Higher education is often seen as a crucial vehicle for improving intergenerational mobility. Previous research in the UK has generally looked in isolation at access to, or outcomes from, university for students coming from low-income backgrounds. Here, we put these components together to investigate the extent to which individual universities, subjects and courses (the term we use for specific subjects at specific universities, e.g. mathematics at the University of Warwick) promote intergenerational mobility.
In this report, we use the Longitudinal Education Outcomes (LEO) dataset to document mobility rates for each university, subject and course in England. Mobility rates are calculated via the following simple relationship:
Mobility rate = Access rate * Success rate
where the access rate is the share of students for each university, subject or course who are from low-income backgrounds, which we proxy using free school meal (FSM) eligibility, and the success rate is the share of those FSM students who make it to the top 20% of the earnings distribution at age 30. Because this latter measure requires people to have already turned 30, we focus our main analysis on people who attended university in the mid 2000s, although we also investigate the likely trends in mobility rates for more recent cohorts. Our key findings are as follows:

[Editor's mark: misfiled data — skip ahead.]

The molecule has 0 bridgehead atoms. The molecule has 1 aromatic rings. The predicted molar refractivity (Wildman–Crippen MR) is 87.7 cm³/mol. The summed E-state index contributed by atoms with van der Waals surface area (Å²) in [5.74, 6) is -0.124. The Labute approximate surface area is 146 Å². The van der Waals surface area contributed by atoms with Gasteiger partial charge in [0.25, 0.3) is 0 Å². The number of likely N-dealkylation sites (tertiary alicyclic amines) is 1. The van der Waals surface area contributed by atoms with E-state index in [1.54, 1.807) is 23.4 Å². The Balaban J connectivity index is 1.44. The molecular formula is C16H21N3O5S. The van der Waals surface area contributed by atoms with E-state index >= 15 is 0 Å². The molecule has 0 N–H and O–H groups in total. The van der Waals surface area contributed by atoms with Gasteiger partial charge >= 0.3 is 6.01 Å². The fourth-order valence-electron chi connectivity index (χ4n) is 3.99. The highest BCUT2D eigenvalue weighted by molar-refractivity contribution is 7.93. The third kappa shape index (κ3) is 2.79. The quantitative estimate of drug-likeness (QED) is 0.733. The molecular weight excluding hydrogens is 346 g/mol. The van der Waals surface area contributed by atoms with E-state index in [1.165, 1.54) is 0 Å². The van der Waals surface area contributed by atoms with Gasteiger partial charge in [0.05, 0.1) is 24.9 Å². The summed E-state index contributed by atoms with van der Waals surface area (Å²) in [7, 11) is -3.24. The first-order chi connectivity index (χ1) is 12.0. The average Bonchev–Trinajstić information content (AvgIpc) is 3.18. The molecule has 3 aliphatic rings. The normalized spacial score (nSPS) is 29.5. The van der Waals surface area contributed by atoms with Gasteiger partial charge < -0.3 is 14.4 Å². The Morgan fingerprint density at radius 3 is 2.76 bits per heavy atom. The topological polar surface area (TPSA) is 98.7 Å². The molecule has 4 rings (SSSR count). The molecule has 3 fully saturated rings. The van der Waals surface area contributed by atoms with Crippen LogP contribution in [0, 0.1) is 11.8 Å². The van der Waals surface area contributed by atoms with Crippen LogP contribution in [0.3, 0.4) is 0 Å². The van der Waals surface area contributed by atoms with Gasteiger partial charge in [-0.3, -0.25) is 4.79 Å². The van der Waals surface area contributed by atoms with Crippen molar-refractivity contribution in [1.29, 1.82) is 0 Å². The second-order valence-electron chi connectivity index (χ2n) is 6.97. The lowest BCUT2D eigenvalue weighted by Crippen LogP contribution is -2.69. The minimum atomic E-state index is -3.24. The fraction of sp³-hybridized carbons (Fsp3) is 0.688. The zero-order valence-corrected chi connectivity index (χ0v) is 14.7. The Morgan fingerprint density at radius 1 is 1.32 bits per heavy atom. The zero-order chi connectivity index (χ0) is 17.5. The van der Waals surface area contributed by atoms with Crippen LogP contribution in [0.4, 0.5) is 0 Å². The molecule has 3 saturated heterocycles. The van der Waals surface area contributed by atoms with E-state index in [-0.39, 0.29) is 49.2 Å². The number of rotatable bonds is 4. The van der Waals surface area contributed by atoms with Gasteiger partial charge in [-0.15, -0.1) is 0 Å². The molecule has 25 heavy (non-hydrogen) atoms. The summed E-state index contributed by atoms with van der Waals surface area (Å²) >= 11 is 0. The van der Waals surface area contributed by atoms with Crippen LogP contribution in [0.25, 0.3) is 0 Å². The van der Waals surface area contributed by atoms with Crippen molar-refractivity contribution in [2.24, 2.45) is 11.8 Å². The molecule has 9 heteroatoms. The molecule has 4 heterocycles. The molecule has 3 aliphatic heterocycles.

- Gaps in access are hugely variable depending on university selectivity. While low-income students are as likely to attend the least selective institutions as their wealthier peers, they are far less likely to attend the top universities: in the mid 2000s, students who attended private secondary schools were around 100 times more likely to attend Oxford or Cambridge than FSM-eligible students.
- There is also a lot of variation in access to different subjects. Pharmacology and social care have only very small gaps in access by socio-economic background, but there are large gaps in subjects such as medicine. In the mid 2000s, the privately educated were nearly 25 times more likely to study medicine than FSM-eligible students.